Washington, DC – Senate Governmental Affairs Committee Chairman Fred Thompson (R-TN) said today that he is gathering information on political travel and campaigning on the part of agency heads and high-ranking political appointees in order to let taxpayers know whether or not they are subsidizing time spent on politicking by high ranking appointees.
“The taxpayers should know how much time our high-ranking officials spend on the campaign trail and know whether those activities are being conducted at taxpayer expense,” Thompson said. “Secondly, letting these appointees know that their activities were being looked at sends the message that they should keep their noses to the grindstone and perform the job the taxpayers are paying them to do.”
Earlier this year, Thompson asked agency Inspectors General (IGs) to gather information on agency head and high-ranking political appointee political travel and activities. This request followed the incident last winter where federal employees were left in limbo because the federal personnel chief was on the campaign trail in Iowa, rather than in Washington, to make the call to close federal offices due to a blizzard. Thompson?s request to report on political travel went to the IGs in February and asked them to review political travel and activities on the part of high-ranking officials in 18 departments and agencies.
Thompson said that following his request, the time spent on travel reported as political declined significantly during the summer months. For instance, Secretary of Transportation Rodney Slater reported spending more than 400 hours on political activities and travel during the period of March 1998 through May 2000. However, upon an updated report for the next 2 months, Secretary Slater reported spending 12 hours on political activities. The glaring exception for the period covered appears to be Energy Secretary Richardson who spent 56 hours on political activities from March 1998 to February 2000, and 89 hours from March to September 2000. “Despite all the well known problems confronting the Energy Department, Secretary Richardson apparently chose to step up his activities on the campaign trail,” said Thompson.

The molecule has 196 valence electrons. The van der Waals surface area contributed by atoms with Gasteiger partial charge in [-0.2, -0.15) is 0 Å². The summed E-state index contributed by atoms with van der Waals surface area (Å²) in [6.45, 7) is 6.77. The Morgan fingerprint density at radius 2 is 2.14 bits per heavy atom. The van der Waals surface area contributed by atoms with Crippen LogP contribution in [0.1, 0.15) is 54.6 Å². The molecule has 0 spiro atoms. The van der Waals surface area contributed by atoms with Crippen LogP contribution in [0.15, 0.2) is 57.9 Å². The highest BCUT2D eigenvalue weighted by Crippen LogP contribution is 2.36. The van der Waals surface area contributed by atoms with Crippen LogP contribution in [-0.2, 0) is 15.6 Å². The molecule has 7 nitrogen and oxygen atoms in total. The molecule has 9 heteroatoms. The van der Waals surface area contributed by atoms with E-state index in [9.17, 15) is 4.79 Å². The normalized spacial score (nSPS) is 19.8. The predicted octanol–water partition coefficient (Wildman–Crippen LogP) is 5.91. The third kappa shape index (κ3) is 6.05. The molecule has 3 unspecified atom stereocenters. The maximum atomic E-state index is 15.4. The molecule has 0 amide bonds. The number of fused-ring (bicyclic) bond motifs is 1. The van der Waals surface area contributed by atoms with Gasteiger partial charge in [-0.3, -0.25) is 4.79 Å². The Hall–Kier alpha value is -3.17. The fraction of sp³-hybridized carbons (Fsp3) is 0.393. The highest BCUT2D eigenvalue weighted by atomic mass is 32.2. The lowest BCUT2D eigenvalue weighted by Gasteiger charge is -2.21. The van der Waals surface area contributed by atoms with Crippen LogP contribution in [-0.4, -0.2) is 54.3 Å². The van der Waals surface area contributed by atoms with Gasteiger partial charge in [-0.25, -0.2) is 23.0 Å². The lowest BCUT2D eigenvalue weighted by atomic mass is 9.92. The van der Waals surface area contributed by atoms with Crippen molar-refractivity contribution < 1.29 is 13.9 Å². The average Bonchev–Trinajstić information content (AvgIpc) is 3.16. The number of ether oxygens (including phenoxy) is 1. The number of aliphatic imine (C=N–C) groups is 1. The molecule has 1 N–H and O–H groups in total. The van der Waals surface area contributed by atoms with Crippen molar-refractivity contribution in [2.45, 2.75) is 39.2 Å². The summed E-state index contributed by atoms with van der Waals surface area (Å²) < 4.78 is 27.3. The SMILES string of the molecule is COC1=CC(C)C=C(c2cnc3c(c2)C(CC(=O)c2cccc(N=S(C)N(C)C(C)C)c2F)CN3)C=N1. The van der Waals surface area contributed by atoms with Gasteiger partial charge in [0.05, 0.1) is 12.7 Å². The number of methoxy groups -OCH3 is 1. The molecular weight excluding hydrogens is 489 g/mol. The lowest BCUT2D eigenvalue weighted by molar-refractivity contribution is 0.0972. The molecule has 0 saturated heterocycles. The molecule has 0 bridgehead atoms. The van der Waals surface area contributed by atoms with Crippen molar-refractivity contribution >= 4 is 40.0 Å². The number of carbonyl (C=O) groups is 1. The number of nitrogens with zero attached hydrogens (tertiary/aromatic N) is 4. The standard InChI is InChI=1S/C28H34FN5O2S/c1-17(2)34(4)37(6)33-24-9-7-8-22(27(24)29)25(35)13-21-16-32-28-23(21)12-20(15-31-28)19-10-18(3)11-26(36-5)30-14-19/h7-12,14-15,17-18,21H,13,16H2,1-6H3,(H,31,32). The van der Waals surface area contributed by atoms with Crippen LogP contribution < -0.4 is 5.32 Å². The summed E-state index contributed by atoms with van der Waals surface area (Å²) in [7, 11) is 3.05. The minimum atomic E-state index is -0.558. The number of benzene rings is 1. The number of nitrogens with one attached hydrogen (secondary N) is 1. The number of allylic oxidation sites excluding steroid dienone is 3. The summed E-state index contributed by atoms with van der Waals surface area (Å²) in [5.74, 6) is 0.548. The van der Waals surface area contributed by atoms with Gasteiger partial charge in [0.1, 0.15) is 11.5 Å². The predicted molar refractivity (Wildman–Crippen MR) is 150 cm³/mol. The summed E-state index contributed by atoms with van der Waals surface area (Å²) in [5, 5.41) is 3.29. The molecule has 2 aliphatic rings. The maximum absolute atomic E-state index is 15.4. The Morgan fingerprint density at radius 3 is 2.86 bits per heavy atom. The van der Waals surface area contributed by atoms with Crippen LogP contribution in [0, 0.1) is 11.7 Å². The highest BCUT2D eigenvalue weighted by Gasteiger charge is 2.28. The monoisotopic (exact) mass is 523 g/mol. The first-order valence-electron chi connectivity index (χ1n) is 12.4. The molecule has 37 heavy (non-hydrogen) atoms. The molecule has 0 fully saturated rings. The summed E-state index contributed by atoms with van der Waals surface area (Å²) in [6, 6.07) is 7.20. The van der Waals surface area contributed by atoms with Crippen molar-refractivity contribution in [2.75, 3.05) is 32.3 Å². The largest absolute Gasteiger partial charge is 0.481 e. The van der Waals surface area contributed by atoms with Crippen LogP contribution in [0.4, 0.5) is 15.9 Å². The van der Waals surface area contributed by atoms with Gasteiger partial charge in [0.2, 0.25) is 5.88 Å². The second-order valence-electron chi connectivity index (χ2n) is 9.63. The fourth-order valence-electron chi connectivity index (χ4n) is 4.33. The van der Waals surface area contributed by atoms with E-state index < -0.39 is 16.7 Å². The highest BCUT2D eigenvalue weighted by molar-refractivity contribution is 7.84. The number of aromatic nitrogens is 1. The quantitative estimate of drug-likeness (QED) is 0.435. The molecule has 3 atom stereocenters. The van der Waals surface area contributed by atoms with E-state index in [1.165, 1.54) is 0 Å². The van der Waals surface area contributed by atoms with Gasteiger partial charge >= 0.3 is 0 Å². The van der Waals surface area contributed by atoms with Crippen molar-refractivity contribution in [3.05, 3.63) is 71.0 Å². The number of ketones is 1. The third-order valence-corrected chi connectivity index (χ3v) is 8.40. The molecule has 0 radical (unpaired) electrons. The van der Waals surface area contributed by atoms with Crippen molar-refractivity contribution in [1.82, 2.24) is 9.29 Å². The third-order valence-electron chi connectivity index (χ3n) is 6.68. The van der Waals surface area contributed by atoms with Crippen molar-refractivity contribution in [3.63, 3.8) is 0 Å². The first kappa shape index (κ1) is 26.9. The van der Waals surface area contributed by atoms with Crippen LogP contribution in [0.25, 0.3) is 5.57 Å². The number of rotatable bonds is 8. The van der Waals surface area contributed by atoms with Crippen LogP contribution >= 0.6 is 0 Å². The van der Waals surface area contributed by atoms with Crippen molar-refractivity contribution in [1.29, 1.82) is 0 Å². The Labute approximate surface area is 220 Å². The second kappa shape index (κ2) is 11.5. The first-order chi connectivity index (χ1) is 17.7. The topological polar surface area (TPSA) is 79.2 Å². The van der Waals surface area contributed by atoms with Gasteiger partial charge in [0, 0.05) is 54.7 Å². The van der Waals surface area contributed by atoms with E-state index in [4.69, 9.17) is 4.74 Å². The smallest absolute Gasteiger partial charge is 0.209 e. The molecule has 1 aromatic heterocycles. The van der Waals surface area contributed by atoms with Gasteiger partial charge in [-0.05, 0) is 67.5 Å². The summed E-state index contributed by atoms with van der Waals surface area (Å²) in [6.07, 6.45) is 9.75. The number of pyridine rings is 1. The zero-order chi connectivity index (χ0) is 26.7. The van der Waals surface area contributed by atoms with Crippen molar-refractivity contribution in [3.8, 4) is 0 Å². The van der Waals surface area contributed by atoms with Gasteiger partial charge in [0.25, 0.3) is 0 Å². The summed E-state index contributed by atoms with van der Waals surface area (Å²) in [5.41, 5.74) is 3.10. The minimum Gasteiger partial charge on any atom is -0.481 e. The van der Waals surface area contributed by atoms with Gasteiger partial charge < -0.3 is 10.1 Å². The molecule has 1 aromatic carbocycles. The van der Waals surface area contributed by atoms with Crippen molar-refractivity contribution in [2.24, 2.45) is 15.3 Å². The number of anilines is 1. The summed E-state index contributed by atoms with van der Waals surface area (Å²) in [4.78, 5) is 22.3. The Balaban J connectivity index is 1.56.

However, Thompson noted that recent news reports appear to indicate increased politicking — which is not being reported as political activity — by Administration officials as election day approaches. He said that the IGs will continue to provide updates on appointees? political activities through election day to ensure that these officials are performing the jobs that the taxpayers expect them to do.
Thompson noted that Secretary of Housing and Urban Development Andrew Cuomo and Secretary of Labor Alexis Hermann have refused to report the time spent on the campaign trail. Also, Small Business Administrator Aida Alvarez did not comply with the congressional request other than to respond that she was in conformance with the Hatch Act (the law governing political activities on the part of federal employees.)
“This failure to comply with our request is disturbing,” said Thompson. “They were put on notice to compile the time spent on their political activities and evading our inquiry raises more questions about the extent of their campaign activities. We intend to press this matter with them.”
Thompson noted that top-ranking political appointees are considered to be on duty 24 hours a day, seven days a week and the law permits them to engage in partisan political activities. However, time spent on the hustings should not detract from the people?s business.
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